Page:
Nick Dunn speaks out about being imprisoned in a dreadful Indian jail for crimes he didn’t commit.


Nick Dunn speaks out about being imprisoned in a dreadful Indian jail for crimes he didn’t commit.

What kept Nick Dunn going in his worst hours, lying on a concrete floor in a small, rat-infested prison cell in 40-degree heat, was the hope of one day returning home to the North East and his family. But it needed every ounce of the former Paratrooper’s self-control to keep him sane and prevent him from considering suicide.

Along with Billy Irving of Connel, Argyll, Ray Tindall of Chester, Paul Towers of Pocklington, East Yorkshire, John Armstrong of Wigton, Cumbria, and Nicholas Simpson of Catterick, North Yorkshire, Nick was one of the “Chennai Six.” All were British ex-military private security guards who were unjustly accused of straying into Indian territorial seas and possessing illegal firearms after being taken off their US-owned anti-piracy vessel – stationed in the Indian Ocean to defend cargo shipments from Somali pirates. It was the beginning of a nightmare that would cost Nick and his five coworkers four years of their lives, their livelihoods, and their sanity. Nick, on the other hand, was adamant about never giving up hope, even when it appeared that the UK government had given up on them despite their years of service to the Queen and country. Nick, 34, recounts on the third anniversary of their release, three years after walking out of captivity with his head held high: “Four years to some is nothing, but to me it was like my life ended.” My life came to a halt in 2013 and resumed in 2018.” They either kill me or I kill them when it comes to piracy.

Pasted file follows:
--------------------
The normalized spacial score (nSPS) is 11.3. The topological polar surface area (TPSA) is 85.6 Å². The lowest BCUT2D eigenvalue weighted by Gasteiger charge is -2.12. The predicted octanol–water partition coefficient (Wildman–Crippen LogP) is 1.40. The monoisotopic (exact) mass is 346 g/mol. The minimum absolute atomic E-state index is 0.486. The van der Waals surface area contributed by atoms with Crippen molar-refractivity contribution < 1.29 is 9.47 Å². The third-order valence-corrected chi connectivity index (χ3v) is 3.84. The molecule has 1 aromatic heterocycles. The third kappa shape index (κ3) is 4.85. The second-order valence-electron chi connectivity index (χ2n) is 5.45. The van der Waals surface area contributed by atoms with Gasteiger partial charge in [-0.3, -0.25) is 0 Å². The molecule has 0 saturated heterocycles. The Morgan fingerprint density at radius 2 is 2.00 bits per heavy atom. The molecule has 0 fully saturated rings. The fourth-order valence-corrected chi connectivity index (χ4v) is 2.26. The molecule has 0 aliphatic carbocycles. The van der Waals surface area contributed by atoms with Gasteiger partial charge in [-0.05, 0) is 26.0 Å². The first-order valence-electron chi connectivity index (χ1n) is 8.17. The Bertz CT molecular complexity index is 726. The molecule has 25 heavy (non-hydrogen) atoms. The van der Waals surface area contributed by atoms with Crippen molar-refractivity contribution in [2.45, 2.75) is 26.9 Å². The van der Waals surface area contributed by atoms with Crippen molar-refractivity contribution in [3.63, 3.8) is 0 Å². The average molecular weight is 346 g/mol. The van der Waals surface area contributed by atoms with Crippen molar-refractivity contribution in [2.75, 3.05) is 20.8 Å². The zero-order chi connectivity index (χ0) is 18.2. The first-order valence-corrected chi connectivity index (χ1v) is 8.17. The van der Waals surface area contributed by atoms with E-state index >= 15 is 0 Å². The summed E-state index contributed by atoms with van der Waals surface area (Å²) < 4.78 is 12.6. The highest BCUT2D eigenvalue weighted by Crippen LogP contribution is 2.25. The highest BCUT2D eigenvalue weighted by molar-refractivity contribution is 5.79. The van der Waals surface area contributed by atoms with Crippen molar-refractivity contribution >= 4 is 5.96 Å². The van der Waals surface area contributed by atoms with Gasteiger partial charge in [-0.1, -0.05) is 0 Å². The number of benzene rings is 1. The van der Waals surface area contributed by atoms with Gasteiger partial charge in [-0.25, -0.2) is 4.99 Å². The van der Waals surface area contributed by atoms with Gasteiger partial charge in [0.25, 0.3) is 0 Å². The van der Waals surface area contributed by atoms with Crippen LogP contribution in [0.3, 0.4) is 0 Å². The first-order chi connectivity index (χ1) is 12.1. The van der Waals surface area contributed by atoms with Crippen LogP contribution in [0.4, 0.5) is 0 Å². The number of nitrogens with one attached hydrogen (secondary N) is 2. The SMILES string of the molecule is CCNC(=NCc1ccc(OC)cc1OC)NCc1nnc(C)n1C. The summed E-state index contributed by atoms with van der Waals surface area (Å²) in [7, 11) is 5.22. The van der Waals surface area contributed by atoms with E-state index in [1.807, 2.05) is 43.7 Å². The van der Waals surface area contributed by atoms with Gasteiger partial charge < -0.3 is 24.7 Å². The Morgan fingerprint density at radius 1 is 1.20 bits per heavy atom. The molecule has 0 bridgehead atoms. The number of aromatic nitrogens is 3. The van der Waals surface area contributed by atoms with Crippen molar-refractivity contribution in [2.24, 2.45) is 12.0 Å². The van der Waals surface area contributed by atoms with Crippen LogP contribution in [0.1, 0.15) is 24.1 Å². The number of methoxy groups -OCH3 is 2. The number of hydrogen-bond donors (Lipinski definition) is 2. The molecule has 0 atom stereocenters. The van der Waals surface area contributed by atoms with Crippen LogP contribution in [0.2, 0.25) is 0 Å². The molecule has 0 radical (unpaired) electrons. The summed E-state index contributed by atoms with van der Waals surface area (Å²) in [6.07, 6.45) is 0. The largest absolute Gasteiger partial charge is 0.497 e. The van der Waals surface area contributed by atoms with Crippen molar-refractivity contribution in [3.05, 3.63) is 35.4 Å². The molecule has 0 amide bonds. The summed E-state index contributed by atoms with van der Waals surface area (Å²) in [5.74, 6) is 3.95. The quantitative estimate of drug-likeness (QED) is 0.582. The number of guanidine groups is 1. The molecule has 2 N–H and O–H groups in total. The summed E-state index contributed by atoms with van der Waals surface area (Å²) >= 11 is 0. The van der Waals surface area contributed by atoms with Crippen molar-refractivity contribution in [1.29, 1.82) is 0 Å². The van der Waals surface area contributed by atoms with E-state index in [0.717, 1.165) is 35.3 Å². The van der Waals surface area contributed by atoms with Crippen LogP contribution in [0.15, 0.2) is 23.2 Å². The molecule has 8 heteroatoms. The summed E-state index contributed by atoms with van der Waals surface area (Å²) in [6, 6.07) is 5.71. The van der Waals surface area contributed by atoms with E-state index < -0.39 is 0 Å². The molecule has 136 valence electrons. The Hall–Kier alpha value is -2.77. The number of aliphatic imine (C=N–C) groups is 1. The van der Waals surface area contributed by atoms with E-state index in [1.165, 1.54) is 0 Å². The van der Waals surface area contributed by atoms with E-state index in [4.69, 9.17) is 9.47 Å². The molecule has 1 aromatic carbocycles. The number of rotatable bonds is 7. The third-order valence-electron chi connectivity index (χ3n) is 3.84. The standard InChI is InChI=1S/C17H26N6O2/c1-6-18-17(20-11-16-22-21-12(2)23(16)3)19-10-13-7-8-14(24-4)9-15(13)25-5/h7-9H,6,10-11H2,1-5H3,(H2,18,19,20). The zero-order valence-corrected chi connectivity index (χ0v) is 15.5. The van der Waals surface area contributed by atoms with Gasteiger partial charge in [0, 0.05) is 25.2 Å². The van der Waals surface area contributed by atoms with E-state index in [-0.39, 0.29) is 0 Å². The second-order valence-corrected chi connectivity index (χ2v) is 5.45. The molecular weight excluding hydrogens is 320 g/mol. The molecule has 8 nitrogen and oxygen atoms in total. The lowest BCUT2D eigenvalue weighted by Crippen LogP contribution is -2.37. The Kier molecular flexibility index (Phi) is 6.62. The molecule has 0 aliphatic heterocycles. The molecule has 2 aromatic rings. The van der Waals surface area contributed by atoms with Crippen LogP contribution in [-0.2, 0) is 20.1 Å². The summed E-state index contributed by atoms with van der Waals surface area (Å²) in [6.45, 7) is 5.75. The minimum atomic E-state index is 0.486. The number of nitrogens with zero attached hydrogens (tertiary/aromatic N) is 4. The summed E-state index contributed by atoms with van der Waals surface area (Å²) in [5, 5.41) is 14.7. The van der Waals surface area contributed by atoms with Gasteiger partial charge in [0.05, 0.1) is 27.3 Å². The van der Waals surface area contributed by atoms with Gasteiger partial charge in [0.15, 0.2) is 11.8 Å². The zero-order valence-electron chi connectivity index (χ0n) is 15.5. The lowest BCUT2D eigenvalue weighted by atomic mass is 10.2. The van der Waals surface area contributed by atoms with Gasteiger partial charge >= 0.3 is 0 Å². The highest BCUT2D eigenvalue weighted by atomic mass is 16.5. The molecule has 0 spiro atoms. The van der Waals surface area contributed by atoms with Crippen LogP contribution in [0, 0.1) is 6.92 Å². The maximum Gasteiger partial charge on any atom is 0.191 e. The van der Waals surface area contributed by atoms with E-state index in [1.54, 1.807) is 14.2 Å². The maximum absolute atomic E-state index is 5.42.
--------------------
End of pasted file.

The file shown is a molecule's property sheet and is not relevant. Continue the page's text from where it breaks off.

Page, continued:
That is the situation. We would not have been held as prisoners; we would have been slaughtered. But what do you do when a country that claims to be allies with the UK throws you in jail? How do you make sense of that? Not an Indian government, but I was trained to combat piracy. How do you fight against a corrupt system that you don’t understand?”

Nick, from Ashington, near Newcastle, joined the Paratroopers at the age of 18 and served in Northern Ireland, Iraq, and Afghanistan, where he narrowly avoided catastrophic harm when his armoured vehicle was blown up.

He took a career in private security after leaving the Army in 2010, and eventually moved into anti-piracy, defending ships from Somali pirates. “Brinkwire Summary News” was the title.


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